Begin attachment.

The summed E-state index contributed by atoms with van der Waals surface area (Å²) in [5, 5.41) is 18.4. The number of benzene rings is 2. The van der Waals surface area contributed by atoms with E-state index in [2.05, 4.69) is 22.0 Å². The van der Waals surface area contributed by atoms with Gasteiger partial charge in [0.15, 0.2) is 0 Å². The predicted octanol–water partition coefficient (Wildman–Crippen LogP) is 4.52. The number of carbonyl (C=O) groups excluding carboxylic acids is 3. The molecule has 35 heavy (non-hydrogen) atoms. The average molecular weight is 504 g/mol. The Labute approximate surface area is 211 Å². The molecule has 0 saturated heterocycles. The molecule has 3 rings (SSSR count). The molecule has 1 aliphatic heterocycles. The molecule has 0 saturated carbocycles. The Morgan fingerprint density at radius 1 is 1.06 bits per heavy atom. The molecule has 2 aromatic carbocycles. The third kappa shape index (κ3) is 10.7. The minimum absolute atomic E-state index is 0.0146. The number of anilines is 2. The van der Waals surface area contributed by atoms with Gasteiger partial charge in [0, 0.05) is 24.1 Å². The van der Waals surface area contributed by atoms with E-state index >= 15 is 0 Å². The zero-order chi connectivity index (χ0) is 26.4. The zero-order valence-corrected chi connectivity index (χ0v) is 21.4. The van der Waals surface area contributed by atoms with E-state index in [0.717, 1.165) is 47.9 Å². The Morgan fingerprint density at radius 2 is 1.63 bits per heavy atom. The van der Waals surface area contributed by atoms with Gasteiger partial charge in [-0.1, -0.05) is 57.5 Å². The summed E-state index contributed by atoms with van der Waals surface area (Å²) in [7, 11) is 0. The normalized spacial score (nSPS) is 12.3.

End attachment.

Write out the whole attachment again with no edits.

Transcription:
The summed E-state index contributed by atoms with van der Waals surface area (Å²) in [5, 5.41) is 18.4. The number of benzene rings is 2. The van der Waals surface area contributed by atoms with E-state index in [2.05, 4.69) is 22.0 Å². The van der Waals surface area contributed by atoms with Gasteiger partial charge in [0.15, 0.2) is 0 Å². The predicted octanol–water partition coefficient (Wildman–Crippen LogP) is 4.52. The number of carbonyl (C=O) groups excluding carboxylic acids is 3. The molecule has 35 heavy (non-hydrogen) atoms. The average molecular weight is 504 g/mol. The Labute approximate surface area is 211 Å². The molecule has 0 saturated heterocycles. The molecule has 3 rings (SSSR count). The molecule has 1 aliphatic heterocycles. The molecule has 0 saturated carbocycles. The Morgan fingerprint density at radius 1 is 1.06 bits per heavy atom. The molecule has 2 aromatic carbocycles. The third kappa shape index (κ3) is 10.7. The minimum absolute atomic E-state index is 0.0146. The number of anilines is 2. The van der Waals surface area contributed by atoms with Gasteiger partial charge in [0, 0.05) is 24.1 Å². The van der Waals surface area contributed by atoms with E-state index >= 15 is 0 Å². The zero-order chi connectivity index (χ0) is 26.4. The zero-order valence-corrected chi connectivity index (χ0v) is 21.4. The van der Waals surface area contributed by atoms with E-state index in [0.717, 1.165) is 47.9 Å². The Morgan fingerprint density at radius 2 is 1.63 bits per heavy atom. The van der Waals surface area contributed by atoms with Gasteiger partial charge in [-0.1, -0.05) is 57.5 Å². The summed E-state index contributed by atoms with van der Waals surface area (Å²) in [7, 11) is 0. The normalized spacial score (nSPS) is 12.3.